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MikeB's 2,579 posts GB flag
Tuesday, 8 October 2013
Trevor Harris

12:03 AM

@Charles Stuart

I have had buffering problems with Iplayer but to be honest I dont use it very much on my PC. The internet has a drawback in that there is no guarentee of a quality of service. Most connections share bandwidth with other users which may limit your bandwidth for short periods.

Sky has Iplayer but do it in a slightly different way. They copy the stream to the hard disc but you don't have to wait for the download to complete before viewing. It waits until sufficient data is buffered and the tells you it is available to view.

Sky Go has a system where you can select your picture quality. Some people prefer this to the auto option.

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Trevor Harris's 367 posts GB flag
leslie rainer

8:15 AM

can any one tell me when freesat are going lauch any more channels and what will this new transponders mean to us ty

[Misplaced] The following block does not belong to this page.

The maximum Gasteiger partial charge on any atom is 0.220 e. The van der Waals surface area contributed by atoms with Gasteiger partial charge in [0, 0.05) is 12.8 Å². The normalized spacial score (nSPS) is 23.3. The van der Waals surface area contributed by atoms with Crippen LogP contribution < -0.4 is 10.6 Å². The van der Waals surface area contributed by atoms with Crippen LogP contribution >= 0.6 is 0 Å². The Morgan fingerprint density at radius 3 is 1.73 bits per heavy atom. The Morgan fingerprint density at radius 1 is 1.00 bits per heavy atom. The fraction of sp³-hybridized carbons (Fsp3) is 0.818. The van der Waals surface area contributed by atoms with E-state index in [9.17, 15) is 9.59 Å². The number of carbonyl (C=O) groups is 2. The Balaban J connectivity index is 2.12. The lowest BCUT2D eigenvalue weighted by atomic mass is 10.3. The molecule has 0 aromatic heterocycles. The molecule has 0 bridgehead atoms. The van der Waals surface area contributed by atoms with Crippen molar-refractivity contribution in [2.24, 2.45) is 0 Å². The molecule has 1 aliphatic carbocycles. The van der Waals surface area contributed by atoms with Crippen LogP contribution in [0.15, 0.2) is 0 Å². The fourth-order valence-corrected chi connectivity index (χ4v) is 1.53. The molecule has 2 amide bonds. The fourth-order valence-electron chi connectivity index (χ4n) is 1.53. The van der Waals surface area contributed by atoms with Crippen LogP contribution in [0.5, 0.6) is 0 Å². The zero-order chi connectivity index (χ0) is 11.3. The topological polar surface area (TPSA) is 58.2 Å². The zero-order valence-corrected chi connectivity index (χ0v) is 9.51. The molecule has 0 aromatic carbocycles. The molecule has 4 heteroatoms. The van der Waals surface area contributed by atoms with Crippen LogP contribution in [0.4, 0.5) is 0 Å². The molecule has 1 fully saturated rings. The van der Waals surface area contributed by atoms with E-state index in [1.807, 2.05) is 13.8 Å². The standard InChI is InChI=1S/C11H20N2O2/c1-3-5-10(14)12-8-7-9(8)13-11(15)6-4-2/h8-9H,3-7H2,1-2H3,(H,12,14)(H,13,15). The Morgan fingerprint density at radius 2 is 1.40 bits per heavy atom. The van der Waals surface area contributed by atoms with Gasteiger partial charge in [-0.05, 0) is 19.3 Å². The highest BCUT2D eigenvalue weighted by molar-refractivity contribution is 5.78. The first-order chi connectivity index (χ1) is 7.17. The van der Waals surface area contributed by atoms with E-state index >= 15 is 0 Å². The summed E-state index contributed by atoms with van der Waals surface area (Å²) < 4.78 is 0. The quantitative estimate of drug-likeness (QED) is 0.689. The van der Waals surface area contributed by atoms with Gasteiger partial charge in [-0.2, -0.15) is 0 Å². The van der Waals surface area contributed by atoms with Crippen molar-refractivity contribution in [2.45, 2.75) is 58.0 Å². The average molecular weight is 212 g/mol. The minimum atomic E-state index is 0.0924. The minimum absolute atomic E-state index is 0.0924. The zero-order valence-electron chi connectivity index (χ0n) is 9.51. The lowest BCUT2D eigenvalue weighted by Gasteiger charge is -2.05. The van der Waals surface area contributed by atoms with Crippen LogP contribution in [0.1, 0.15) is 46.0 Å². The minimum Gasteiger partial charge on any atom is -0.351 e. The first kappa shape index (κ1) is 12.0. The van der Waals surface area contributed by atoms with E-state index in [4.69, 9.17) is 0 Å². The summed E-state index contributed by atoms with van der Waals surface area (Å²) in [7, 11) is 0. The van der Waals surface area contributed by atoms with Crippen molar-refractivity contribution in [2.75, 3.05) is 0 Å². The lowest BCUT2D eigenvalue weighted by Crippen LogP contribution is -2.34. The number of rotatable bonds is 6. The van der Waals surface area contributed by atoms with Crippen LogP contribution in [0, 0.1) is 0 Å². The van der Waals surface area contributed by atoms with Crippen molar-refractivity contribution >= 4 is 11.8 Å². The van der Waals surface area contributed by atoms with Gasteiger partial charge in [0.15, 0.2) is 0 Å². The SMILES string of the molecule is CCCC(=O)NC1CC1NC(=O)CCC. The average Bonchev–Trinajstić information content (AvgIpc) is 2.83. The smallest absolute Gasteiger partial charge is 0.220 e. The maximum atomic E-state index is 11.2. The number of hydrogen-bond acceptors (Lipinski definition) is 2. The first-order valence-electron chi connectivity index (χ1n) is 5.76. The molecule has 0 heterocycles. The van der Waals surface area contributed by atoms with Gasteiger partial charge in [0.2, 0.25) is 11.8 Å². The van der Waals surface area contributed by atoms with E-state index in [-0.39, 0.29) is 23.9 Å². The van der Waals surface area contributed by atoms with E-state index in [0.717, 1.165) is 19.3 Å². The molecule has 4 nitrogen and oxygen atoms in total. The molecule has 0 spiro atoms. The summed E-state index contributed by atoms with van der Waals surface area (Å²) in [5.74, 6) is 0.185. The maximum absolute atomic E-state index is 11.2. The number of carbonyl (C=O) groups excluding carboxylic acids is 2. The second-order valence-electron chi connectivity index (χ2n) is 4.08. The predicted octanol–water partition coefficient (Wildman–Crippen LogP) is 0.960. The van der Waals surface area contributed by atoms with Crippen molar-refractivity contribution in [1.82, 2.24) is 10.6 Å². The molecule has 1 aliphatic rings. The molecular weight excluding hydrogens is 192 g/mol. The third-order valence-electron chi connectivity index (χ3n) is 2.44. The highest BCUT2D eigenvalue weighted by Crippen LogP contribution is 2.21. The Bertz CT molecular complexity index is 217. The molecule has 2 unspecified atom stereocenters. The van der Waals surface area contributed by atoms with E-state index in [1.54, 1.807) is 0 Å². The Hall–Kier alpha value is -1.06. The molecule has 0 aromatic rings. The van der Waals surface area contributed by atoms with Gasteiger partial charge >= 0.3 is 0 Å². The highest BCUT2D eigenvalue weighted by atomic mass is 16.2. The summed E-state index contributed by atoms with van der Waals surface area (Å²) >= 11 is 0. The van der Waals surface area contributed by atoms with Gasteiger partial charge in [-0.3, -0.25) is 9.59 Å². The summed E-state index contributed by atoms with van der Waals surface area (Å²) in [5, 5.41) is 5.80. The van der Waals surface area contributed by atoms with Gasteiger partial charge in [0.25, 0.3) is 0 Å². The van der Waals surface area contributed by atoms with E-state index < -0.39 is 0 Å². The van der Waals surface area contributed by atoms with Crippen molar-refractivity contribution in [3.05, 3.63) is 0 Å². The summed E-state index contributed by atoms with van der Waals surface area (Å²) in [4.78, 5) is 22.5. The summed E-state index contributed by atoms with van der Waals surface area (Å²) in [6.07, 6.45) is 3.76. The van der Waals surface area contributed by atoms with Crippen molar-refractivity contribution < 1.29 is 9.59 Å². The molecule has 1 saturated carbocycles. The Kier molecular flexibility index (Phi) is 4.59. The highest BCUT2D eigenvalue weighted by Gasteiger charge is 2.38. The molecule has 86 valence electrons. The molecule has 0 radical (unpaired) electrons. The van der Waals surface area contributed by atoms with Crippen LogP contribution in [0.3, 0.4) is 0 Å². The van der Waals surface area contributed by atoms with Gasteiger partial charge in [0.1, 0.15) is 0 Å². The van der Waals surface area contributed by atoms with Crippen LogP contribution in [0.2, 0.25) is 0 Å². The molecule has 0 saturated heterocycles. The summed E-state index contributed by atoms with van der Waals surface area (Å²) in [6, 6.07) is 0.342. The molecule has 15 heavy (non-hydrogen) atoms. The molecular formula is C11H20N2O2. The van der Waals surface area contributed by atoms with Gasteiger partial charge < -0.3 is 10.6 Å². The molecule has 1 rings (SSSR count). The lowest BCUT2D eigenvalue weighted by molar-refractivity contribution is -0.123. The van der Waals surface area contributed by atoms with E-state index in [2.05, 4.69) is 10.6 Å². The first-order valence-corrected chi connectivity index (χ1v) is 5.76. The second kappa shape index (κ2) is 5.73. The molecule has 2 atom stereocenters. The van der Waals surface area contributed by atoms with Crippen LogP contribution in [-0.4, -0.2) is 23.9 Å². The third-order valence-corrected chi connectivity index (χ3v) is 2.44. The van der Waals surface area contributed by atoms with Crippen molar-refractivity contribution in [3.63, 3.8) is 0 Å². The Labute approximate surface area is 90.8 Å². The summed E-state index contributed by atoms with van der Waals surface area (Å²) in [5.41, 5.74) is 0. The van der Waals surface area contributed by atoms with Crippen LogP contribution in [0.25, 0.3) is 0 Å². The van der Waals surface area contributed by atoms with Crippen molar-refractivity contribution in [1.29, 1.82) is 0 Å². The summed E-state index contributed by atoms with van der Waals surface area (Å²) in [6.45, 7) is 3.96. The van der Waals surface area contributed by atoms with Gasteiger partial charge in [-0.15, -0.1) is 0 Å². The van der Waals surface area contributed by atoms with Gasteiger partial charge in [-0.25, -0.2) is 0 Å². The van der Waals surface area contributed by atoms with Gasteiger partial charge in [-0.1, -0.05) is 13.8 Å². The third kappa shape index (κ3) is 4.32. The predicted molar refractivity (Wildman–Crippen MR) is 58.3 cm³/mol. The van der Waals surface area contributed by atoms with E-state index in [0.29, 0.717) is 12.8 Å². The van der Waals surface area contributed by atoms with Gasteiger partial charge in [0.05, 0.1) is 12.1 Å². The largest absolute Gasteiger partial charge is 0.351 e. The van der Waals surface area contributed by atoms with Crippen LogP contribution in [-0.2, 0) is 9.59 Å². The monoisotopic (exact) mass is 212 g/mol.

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leslie rainer's 43 posts GB flag
Wednesday, 9 October 2013

7:42 AM

Call me old fashioned... I am one of those people only upgrade tv or box only if i really really have to... if it aint broke leave it till it dies completly... Also I am not a person goes out upgrade everything on a whim. I remember a saled man saying "freeview will not work on VHS video recorders" rubbish the best thing to do is have a digi box soley for video, set timers on both units.. it works well. I do have 2 Anolouge DVD recorders paired up with freeview box... that works well no problem. If i do get a freeview recorder.. i will make sure it has DVB T2 tuner.I do agree this "re tuning " is a pain but why not have all the " retuning" all at once due the switchover... i feel they haven't planned this out very well.. Freesat and Sky boxes no retuning need it automaticly put in new channels. I just wish freeview box do this properly... but saying that freeview boxes do re tune to other transmitters for no good reason. I very often do the Re tuning for the elderly in my village... for free of charge.. just a cuppa or coffee thats all i ask for. :-)

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rob's 171 posts GB flag

11:03 AM

rob: When you buy a new box for DVB-T2, make sure that it includes a scart socket for connecting it to older equipment. Sadly some penny-pinching manufacturers are producing boxes with only HDMI for output.

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KMJ,Derby's 1,811 posts GB flag